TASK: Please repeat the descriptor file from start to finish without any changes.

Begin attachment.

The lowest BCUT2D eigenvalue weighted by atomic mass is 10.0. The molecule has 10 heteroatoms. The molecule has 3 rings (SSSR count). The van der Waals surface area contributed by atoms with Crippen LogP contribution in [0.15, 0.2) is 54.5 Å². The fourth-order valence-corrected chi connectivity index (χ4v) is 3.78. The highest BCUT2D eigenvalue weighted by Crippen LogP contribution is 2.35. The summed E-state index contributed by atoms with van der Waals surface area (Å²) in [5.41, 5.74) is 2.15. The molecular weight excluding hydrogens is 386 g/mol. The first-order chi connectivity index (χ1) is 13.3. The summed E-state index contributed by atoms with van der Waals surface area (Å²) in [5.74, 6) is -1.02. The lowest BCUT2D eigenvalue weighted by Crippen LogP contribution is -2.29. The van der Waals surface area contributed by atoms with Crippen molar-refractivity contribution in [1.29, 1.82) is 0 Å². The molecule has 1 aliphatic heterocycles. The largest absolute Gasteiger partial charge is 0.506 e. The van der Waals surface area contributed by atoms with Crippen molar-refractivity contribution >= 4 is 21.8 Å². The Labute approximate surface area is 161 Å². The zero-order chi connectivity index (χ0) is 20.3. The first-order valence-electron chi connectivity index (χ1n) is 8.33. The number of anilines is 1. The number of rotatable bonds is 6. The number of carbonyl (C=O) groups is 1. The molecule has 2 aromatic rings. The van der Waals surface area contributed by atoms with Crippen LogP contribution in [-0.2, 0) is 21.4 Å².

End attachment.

The lowest BCUT2D eigenvalue weighted by atomic mass is 10.0. The molecule has 10 heteroatoms. The molecule has 3 rings (SSSR count). The van der Waals surface area contributed by atoms with Crippen LogP contribution in [0.15, 0.2) is 54.5 Å². The fourth-order valence-corrected chi connectivity index (χ4v) is 3.78. The highest BCUT2D eigenvalue weighted by Crippen LogP contribution is 2.35. The summed E-state index contributed by atoms with van der Waals surface area (Å²) in [5.41, 5.74) is 2.15. The molecular weight excluding hydrogens is 386 g/mol. The first-order chi connectivity index (χ1) is 13.3. The summed E-state index contributed by atoms with van der Waals surface area (Å²) in [5.74, 6) is -1.02. The lowest BCUT2D eigenvalue weighted by Crippen LogP contribution is -2.29. The van der Waals surface area contributed by atoms with Crippen molar-refractivity contribution in [1.29, 1.82) is 0 Å². The molecule has 1 aliphatic heterocycles. The largest absolute Gasteiger partial charge is 0.506 e. The van der Waals surface area contributed by atoms with Crippen molar-refractivity contribution >= 4 is 21.8 Å². The Labute approximate surface area is 161 Å². The zero-order chi connectivity index (χ0) is 20.3. The first-order valence-electron chi connectivity index (χ1n) is 8.33. The number of anilines is 1. The number of rotatable bonds is 6. The number of carbonyl (C=O) groups is 1. The molecule has 2 aromatic rings. The van der Waals surface area contributed by atoms with Crippen LogP contribution in [-0.2, 0) is 21.4 Å².